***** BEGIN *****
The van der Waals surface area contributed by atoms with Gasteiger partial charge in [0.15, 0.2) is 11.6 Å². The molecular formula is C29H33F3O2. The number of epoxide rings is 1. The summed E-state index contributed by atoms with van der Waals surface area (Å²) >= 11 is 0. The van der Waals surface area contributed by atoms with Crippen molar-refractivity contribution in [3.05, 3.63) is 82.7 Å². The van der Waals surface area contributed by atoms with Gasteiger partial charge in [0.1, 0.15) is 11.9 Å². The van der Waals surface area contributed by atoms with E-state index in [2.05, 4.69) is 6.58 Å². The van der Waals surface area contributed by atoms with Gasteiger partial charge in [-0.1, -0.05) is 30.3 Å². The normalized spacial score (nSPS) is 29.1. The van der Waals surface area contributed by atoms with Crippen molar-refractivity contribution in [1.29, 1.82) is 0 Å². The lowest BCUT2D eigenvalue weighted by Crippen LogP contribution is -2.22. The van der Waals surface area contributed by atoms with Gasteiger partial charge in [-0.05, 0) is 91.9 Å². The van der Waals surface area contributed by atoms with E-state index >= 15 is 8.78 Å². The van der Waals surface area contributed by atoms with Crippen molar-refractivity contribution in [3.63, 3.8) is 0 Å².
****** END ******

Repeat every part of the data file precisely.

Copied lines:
The van der Waals surface area contributed by atoms with Gasteiger partial charge in [0.15, 0.2) is 11.6 Å². The molecular formula is C29H33F3O2. The number of epoxide rings is 1. The summed E-state index contributed by atoms with van der Waals surface area (Å²) >= 11 is 0. The van der Waals surface area contributed by atoms with Crippen molar-refractivity contribution in [3.05, 3.63) is 82.7 Å². The van der Waals surface area contributed by atoms with Gasteiger partial charge in [0.1, 0.15) is 11.9 Å². The van der Waals surface area contributed by atoms with E-state index in [2.05, 4.69) is 6.58 Å². The van der Waals surface area contributed by atoms with Gasteiger partial charge in [-0.1, -0.05) is 30.3 Å². The normalized spacial score (nSPS) is 29.1. The van der Waals surface area contributed by atoms with Crippen molar-refractivity contribution in [1.29, 1.82) is 0 Å². The lowest BCUT2D eigenvalue weighted by Crippen LogP contribution is -2.22. The van der Waals surface area contributed by atoms with Gasteiger partial charge in [-0.05, 0) is 91.9 Å². The van der Waals surface area contributed by atoms with E-state index >= 15 is 8.78 Å². The van der Waals surface area contributed by atoms with Crippen molar-refractivity contribution in [3.63, 3.8) is 0 Å².